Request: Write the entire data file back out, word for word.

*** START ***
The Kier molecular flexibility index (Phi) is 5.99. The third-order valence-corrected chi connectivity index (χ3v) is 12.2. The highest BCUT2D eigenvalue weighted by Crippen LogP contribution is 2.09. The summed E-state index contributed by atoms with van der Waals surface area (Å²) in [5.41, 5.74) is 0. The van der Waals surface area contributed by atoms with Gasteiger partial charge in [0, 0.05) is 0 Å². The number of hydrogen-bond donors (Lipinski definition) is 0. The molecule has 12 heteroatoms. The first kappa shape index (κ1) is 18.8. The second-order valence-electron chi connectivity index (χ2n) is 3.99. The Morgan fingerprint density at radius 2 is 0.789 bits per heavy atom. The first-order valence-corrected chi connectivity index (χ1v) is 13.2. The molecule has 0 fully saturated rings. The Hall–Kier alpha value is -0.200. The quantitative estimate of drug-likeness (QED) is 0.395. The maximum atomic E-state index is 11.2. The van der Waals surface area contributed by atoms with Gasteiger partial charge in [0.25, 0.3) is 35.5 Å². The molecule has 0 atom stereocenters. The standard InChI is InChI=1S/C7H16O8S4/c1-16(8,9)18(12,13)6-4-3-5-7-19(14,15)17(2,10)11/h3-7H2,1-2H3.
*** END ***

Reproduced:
The Kier molecular flexibility index (Phi) is 5.99. The third-order valence-corrected chi connectivity index (χ3v) is 12.2. The highest BCUT2D eigenvalue weighted by Crippen LogP contribution is 2.09. The summed E-state index contributed by atoms with van der Waals surface area (Å²) in [5.41, 5.74) is 0. The van der Waals surface area contributed by atoms with Gasteiger partial charge in [0, 0.05) is 0 Å². The number of hydrogen-bond donors (Lipinski definition) is 0. The molecule has 12 heteroatoms. The first kappa shape index (κ1) is 18.8. The second-order valence-electron chi connectivity index (χ2n) is 3.99. The Morgan fingerprint density at radius 2 is 0.789 bits per heavy atom. The first-order valence-corrected chi connectivity index (χ1v) is 13.2. The molecule has 0 fully saturated rings. The Hall–Kier alpha value is -0.200. The quantitative estimate of drug-likeness (QED) is 0.395. The maximum atomic E-state index is 11.2. The van der Waals surface area contributed by atoms with Gasteiger partial charge in [0.25, 0.3) is 35.5 Å². The molecule has 0 atom stereocenters. The standard InChI is InChI=1S/C7H16O8S4/c1-16(8,9)18(12,13)6-4-3-5-7-19(14,15)17(2,10)11/h3-7H2,1-2H3.